SpriteKit is Apple’s 2D game engine—a rendering engine built on top of OpenGL. It was introduced with iOS 7, and each subsequent release has brought great additions to the framework. With the use of textured sprites, a built-in physics engine, and the very powerful
SKAction class, you can very quickly build functional 2D games.
SpriteKit has built-in editors for scenes and particles, a camera node since the release of iOS9, and built-in support for tilesets since the release of iOS 10. With these new additions, SpriteKit is quickly becoming a powerhouse for creating 2D games.
Below is an image of the built-in scene editor, with a label, a colored sprite, and a textured sprite.
SpriteKit, like most game engines, uses a rendering loop to render and update the screen. The rendering loop goes through the following steps in rendering each scene:
- Update the scene and its objects
- Evaluate actions
- Simulate physics
- Apply constraints
- Render the scene
Each of these steps has a corresponding method you can hook into to apply additional logic. The render loop methods are as follows:
For example, if you wanted to manually move objects in your scene, then the
update method would be what you would use. Or if you had objects that were being affected by actions or physics, you could tie into the corresponding methods to make sure those actions and the physics simulation are applied before whatever changes you make.
SKNode class is the fundamental building block of SpriteKit. All of your onscreen assets will be an
SKNode or subclass thereof.
SKNode class does not draw any visual assets itself. Its primary role is to provide baseline behavior that other classes implement. For example, the
SKScene class is the root node in a tree of
SKNode instances and is used to hold sprites and other content that needs to be rendered.
The rendering and animation are done by an
SKView instance. The view is placed inside a window and an
SKScene instance is added to it, and that scene will be rendered and animated as long as the view is active. You can use a single
SKView instance in your window and switch between different scenes at any time.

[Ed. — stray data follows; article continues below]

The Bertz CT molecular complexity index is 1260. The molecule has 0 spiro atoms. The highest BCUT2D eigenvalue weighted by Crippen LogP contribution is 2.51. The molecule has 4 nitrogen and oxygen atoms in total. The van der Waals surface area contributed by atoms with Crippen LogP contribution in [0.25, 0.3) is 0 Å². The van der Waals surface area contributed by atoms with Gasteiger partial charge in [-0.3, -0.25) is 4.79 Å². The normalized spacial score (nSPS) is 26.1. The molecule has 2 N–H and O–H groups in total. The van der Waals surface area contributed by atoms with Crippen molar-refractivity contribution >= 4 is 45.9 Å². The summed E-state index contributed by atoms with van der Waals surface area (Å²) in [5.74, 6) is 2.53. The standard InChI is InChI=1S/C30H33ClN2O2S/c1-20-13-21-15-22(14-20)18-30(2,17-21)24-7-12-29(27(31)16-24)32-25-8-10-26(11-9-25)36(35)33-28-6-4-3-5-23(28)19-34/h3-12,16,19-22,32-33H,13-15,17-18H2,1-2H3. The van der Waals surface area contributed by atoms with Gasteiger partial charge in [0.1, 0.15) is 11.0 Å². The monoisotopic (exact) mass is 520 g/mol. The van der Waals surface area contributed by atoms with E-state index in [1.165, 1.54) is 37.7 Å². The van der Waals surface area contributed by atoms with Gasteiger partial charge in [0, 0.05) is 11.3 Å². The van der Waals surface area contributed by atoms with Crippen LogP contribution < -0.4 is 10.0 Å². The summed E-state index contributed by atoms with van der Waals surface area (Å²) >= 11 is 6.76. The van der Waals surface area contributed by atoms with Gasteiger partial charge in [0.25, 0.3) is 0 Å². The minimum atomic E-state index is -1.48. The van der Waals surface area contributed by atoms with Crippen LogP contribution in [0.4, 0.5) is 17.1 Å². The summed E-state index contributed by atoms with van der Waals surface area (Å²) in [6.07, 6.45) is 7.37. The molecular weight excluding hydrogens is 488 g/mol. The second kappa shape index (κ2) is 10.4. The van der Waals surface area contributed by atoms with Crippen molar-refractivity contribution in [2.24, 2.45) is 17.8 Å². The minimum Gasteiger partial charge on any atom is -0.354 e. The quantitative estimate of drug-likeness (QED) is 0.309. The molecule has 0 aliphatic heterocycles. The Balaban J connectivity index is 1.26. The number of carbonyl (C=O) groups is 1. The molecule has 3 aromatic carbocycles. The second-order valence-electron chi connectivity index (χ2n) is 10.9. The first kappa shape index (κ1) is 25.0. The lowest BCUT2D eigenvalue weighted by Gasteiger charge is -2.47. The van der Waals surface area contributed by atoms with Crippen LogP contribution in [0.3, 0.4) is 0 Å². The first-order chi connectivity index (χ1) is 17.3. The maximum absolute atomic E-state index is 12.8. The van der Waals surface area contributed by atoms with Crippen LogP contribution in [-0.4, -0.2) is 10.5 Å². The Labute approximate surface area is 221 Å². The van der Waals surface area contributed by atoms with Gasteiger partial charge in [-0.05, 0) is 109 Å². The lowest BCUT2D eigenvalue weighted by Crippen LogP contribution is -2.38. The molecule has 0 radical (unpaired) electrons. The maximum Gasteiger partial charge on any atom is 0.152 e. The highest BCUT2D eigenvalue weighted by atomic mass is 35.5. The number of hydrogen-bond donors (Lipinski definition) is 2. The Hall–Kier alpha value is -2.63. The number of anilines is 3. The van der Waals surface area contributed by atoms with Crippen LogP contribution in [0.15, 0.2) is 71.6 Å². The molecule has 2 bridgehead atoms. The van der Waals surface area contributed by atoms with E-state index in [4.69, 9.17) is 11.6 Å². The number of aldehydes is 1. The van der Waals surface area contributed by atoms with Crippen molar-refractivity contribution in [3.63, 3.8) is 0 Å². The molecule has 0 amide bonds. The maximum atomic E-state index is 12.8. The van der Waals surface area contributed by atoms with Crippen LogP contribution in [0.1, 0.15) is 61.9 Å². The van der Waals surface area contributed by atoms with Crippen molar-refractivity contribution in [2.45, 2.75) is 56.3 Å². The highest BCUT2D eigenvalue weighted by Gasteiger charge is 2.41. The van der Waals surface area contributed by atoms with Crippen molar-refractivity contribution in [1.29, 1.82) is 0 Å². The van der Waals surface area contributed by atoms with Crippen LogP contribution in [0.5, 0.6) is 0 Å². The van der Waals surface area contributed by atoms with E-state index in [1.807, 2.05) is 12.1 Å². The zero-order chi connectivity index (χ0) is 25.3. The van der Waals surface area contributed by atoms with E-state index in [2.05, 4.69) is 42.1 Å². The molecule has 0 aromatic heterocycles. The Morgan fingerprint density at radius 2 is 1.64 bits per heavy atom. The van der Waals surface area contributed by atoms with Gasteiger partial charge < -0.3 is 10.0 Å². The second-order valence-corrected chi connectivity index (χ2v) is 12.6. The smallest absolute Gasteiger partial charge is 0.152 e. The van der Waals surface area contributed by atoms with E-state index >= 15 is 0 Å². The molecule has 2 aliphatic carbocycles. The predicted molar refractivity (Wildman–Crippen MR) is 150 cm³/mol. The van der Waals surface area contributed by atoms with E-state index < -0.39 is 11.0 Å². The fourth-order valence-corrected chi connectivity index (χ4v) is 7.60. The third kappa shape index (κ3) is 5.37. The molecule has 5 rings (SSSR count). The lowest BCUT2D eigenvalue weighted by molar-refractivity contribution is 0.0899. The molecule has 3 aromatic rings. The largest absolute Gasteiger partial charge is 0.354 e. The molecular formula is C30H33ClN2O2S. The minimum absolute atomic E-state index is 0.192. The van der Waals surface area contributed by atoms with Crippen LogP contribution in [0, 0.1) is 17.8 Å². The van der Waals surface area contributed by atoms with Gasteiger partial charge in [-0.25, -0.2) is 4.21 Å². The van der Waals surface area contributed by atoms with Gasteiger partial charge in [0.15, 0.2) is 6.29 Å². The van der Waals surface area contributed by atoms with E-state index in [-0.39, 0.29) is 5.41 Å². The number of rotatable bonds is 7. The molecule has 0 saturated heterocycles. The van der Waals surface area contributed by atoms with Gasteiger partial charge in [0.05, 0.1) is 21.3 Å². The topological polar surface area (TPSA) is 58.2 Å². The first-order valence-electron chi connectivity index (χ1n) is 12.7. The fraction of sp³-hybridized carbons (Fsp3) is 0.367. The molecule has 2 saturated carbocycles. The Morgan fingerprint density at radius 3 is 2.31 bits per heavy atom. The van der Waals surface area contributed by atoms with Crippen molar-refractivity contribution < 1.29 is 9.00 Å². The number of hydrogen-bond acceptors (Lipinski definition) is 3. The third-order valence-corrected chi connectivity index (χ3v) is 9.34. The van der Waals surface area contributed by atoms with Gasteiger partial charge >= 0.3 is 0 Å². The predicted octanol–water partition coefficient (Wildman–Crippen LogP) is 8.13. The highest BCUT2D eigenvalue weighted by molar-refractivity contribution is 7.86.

The framework defines a number of other
SKNode subclasses. The most common one used within a scene is the
SKSpriteNode class. The
SKSpriteNode class can be drawn either as a rectangle with an image mapped onto it with
SKTexture, to create a sprite, or as a colored, untextured rectangle. You’ll most often use textured sprites, because this is how you will bring your game’s artwork to life.
Other important types of nodes include:
SKShapeNode, which renders a shape defined by a Core Graphics path
SKVideo, which displays video content
SKLabel, which displays a text label
We’ll look at several of these subclasses of
SKNode later in this series.
SKAction class is a very powerful class that is used to bring your nodes to life.
SKAction can change your node’s properties over time, for example by moving, scaling, or rotating them. You can chain actions together in a sequence, execute many actions together as a group, and repeat them in a loop. You can also use
SKAction to run a custom block of code. For example, suppose you wanted to print out the coordinates of a node after it has moved. You could run a custom block of code within the
SKAction to do just that.
SpriteKit has a built-in physics engine that makes handling complex physics scenarios a breeze. Built on top of the popular Box2D framework, it allows you to respond to collisions and contact events, apply forces and gravity, and build very complex physics simulations using joints, such as pins and springs. You can use the scene editor to visually add physics to the nodes, or you can add physics programmatically.
In SpriteKit, the coordinate
(0,0) is located at the bottom left of the screen instead of the top left, which you may be used to if you’ve worked with Flash, Corona, HTML5 Canvas, and many other game frameworks. Having the origin at the bottom left is an OpenGL convention, and SpriteKit follows it because SpriteKit uses OpenGL under the hood.
SpriteKit has a very powerful particle engine which can be used to simulate particle systems such as fire and smoke. There is also a built-in particle editor where you can visually lay out particle systems. If you prefer to stick with code, you can program these systems from the ground up using nothing but code.
Below is an image of the particle editor with a fire-like particle system.
SpriteKit has a number of classes dedicated to building tiled layouts. Using tilemaps offers better memory usage than using a very large single image. The tiles can be arranged in rectangular, hexagonal, or isometric grids.
Below is an image of a tile map node using a rectangular grid.
These are a few of the highlights of the SpriteKit engine. I would suggest reading the SpriteKit overview to learn more about what it has to offer. To learn more about how to get started with SpriteKit, you should also check out Davis Allie’s post here on ThemeKeeper Tuts+.
Also, check out our SpriteKit courses! These will take you through all the steps of building your first SpriteKit game for iOS, even if you’ve never coded with SpriteKit before.